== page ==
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On 9/11/14, RACK59’s Dusty Burchfield was interviewed by SEO Tag Cloud in what turned out to be an EPIC interview as Dusty broke the news of the first ever Internet exchange point for the state of Oklahoma. You can find that conversation starting at 8:25 of the interview. Underneath the video, please find the complete transcript for the interview. Enjoy!

Chase Turner: Hello. Chase Turner here with and today I’m interviewing Dusty Burchfield with RACK59 Data center in Oklahoma City. Dusty, how are you doing today?

Dusty Burchfield: Great. Can’t complain. Thanks for having me.

CT: Very cool. Now, the reason I wanted to interview Dusty is because I’ve known him for quite some time. I’ve known about his involvement with the RACK59 Data center there. And we were talking the other day, and he was telling me about these new additions that RACK59 had just made, and I was so blown away by them that I immediately asked him if he would come on and do an interview with us because I think people need to know about this. Now, we will be getting into those additions very shortly. But first, Dusty, can you just tell us a little bit about RACK59, the background, how it started, all that shnazz.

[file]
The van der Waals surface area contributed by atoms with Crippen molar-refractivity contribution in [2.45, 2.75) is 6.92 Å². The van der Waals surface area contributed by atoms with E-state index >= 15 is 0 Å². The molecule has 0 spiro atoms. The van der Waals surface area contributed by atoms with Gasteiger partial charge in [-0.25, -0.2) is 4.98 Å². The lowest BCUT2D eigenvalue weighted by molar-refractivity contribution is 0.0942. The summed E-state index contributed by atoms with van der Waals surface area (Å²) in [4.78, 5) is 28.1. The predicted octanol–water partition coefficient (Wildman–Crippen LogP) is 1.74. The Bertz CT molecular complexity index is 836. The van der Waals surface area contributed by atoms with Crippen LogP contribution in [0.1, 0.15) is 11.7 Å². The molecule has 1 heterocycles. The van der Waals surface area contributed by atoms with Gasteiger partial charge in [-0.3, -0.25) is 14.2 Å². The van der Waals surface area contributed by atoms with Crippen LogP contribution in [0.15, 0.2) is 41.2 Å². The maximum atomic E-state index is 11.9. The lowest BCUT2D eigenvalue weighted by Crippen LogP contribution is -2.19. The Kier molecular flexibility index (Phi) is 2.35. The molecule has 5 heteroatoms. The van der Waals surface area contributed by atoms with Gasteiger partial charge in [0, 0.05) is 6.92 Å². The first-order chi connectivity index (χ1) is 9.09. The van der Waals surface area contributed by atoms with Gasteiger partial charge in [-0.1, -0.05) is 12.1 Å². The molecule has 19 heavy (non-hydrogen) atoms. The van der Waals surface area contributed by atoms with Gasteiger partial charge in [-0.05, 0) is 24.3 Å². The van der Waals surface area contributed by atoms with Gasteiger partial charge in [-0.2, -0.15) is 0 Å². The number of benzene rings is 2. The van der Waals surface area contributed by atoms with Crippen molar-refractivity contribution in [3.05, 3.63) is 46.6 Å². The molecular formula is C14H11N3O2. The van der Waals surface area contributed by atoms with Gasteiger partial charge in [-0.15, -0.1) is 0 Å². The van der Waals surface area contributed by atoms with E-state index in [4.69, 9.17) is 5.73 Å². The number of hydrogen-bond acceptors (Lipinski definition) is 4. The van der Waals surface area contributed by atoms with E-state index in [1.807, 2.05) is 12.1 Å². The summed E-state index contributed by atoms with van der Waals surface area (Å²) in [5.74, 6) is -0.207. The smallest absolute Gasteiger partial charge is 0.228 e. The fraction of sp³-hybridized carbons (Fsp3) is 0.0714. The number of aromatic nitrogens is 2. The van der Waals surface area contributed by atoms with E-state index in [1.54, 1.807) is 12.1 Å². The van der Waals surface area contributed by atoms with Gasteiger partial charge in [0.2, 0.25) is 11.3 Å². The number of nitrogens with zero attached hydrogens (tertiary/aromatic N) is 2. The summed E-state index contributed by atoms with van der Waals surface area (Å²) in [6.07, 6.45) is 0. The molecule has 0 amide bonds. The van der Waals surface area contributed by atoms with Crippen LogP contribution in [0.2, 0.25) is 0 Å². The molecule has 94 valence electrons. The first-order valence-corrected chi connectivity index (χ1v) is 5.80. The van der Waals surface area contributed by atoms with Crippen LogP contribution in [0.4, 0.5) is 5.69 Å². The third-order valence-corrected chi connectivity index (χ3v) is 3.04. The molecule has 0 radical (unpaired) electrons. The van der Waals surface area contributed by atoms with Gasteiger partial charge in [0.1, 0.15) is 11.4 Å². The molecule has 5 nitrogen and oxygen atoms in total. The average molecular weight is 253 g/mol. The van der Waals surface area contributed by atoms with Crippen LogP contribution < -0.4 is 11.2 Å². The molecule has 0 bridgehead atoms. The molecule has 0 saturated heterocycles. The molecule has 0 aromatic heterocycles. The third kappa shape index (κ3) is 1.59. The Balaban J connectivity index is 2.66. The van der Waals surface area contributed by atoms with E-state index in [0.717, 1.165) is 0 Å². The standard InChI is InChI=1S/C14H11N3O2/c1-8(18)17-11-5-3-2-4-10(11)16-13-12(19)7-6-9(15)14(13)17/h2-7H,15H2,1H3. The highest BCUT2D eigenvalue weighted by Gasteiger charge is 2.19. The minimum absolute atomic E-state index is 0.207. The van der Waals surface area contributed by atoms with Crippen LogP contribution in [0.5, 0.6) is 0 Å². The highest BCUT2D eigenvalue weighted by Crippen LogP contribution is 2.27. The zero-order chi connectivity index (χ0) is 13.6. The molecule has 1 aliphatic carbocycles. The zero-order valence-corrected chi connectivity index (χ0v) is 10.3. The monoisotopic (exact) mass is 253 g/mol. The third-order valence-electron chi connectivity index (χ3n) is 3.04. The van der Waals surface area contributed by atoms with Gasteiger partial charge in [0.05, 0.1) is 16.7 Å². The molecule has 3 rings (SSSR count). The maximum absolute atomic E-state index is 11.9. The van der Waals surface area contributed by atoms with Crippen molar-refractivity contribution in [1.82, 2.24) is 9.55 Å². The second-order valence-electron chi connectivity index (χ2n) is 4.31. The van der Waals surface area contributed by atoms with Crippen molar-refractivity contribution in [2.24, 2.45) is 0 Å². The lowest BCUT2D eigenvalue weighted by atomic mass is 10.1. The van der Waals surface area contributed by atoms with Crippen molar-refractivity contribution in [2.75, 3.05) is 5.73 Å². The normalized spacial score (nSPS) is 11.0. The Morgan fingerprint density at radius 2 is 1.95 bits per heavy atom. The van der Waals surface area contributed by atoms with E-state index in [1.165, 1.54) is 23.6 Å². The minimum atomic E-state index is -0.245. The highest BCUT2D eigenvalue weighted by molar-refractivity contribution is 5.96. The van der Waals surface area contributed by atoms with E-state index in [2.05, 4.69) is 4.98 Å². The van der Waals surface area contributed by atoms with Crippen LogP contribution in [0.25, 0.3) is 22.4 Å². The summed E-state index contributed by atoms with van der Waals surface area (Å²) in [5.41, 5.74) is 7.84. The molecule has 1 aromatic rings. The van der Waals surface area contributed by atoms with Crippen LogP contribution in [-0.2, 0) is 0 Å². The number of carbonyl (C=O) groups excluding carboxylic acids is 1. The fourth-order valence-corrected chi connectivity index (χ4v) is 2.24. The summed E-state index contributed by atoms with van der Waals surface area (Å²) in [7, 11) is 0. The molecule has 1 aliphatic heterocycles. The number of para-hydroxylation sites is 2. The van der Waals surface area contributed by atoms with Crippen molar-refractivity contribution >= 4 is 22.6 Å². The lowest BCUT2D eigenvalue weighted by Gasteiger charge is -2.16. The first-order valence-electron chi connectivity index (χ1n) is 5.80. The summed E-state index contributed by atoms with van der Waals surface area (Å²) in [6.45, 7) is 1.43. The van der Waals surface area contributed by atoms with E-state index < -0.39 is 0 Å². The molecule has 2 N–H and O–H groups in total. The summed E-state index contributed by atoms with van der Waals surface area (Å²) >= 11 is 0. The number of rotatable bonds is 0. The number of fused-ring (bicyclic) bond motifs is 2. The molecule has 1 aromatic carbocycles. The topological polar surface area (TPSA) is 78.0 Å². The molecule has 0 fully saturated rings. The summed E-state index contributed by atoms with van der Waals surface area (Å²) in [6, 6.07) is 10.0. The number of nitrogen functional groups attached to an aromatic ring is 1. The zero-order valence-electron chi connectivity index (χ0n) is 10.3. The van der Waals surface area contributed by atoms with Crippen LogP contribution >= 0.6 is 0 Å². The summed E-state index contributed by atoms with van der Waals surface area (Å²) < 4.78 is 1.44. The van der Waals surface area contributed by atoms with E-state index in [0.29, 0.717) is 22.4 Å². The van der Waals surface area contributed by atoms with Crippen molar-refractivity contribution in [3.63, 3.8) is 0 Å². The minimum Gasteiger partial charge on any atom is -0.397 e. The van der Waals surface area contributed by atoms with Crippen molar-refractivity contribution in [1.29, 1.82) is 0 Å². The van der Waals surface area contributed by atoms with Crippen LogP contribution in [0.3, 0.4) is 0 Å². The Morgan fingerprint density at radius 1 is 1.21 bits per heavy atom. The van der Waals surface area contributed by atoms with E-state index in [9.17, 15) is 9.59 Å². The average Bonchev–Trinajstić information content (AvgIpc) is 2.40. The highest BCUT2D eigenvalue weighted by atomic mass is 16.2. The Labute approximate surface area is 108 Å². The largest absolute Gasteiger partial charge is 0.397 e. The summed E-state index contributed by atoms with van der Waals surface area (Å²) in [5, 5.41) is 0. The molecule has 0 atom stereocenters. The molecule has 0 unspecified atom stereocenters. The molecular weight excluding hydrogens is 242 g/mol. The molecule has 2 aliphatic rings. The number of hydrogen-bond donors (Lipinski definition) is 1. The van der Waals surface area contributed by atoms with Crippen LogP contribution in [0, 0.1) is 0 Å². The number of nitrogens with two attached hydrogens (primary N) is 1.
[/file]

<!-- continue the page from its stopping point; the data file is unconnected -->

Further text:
DB: Absolutely. A pleasure to do so. RACK59 began in 2009. It is located strategically in the former Lucent Technologies AT&T manufacturing facility. And they ran their international data center headquarters out of this facility. And, so, we’ve taken a lot of the assets that were in place and brought them to the 21st Century and so RACK59 was born. And we’ve had a very particular direction. We’re a true co-location data center. So, we focus on providing the most redundant power, space, and bandwidth possible to our customers at the cheapest price.

CT: Now, anytime that I talk with people with about data centers, one of the first things that always comes up is uptime. And I know on the homepage of your website you have a picture that says, “Always On.” Explain what that means exactly.